NMCB: I must say, it does not work with every child. There have been times when it did not work with Kasim, and at times I get stressed out by the uncertainty of it all. There have been times when Kasim did not give the "performance" I hoped for. For example, one time he saw a friend in the audience and would not let that interaction go. I pulled him away several times and each time he got his feet on the floor, he went right back over to his friend. On another occasion, we performed in a museum and in the middle of the piece he discovered that running and touching a painting would get my attention. We spent several minutes in a cat and mouse game of "touch," "don't touch." It has worked well in many ways too.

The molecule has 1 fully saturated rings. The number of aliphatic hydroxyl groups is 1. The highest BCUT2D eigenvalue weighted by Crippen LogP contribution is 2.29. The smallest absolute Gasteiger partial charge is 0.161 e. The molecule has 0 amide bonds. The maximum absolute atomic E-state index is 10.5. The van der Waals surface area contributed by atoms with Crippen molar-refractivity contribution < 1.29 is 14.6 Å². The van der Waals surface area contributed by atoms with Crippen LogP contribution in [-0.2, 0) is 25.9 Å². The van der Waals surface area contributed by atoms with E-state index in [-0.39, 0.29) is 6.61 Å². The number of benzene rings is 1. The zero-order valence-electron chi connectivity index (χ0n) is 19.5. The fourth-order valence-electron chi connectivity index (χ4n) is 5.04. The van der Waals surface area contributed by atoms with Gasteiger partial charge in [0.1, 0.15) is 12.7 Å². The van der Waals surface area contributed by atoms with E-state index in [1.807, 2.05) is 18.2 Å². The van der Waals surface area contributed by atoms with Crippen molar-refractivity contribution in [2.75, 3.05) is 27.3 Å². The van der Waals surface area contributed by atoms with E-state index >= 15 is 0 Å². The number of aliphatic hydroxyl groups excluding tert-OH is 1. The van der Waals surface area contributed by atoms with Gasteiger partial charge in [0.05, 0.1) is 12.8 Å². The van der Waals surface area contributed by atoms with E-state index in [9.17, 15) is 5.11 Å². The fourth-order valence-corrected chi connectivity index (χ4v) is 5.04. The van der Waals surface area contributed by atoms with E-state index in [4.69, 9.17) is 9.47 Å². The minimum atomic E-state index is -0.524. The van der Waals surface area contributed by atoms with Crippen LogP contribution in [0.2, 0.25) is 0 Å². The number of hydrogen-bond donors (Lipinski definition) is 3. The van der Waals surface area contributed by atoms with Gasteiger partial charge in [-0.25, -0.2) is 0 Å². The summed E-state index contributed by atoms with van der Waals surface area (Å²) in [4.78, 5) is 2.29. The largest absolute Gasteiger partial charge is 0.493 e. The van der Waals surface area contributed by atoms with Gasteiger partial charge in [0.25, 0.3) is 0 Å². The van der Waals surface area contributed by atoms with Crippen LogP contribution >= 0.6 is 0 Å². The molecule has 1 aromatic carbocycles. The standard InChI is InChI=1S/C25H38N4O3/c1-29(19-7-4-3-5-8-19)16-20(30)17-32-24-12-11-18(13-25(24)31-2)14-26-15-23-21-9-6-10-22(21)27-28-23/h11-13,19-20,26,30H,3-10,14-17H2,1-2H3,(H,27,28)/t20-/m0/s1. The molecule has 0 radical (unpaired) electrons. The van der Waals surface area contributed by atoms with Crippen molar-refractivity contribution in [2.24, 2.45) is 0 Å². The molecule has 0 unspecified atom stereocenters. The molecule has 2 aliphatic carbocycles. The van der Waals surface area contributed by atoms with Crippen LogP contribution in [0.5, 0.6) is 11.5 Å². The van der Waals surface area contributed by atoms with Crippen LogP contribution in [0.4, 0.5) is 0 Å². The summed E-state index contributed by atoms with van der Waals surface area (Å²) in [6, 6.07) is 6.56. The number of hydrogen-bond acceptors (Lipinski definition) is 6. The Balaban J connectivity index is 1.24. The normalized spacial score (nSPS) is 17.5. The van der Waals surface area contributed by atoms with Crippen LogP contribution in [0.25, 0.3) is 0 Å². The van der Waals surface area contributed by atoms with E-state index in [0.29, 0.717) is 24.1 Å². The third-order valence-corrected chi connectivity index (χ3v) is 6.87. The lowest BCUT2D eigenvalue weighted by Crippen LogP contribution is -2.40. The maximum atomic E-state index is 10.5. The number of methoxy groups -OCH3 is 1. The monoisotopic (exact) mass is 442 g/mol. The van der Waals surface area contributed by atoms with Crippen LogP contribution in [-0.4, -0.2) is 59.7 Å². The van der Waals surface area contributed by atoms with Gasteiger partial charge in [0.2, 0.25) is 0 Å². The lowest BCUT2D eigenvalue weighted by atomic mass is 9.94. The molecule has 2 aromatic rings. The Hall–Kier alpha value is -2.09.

I would definitely say the work is chancy. However, that is what makes it exciting. I think it resonates with parents in particular, as they appreciate the real life struggles of parenting. But beyond that it's about relationships. We all interact with others and have ideas about how we want to relate to the people in our lives. But ultimately, we cannot control others. No matter how the theme of this work shifts, the foundation is this evolving mother-son relationship that the audience gets to experience in the moment. They too know that it is not a traditional performance by the authenticity of my interactions with Kasim. I work to stay in the moment with him. My dancing is choreographed, but I release the choreography whenever Kasim and I are conversing in the space.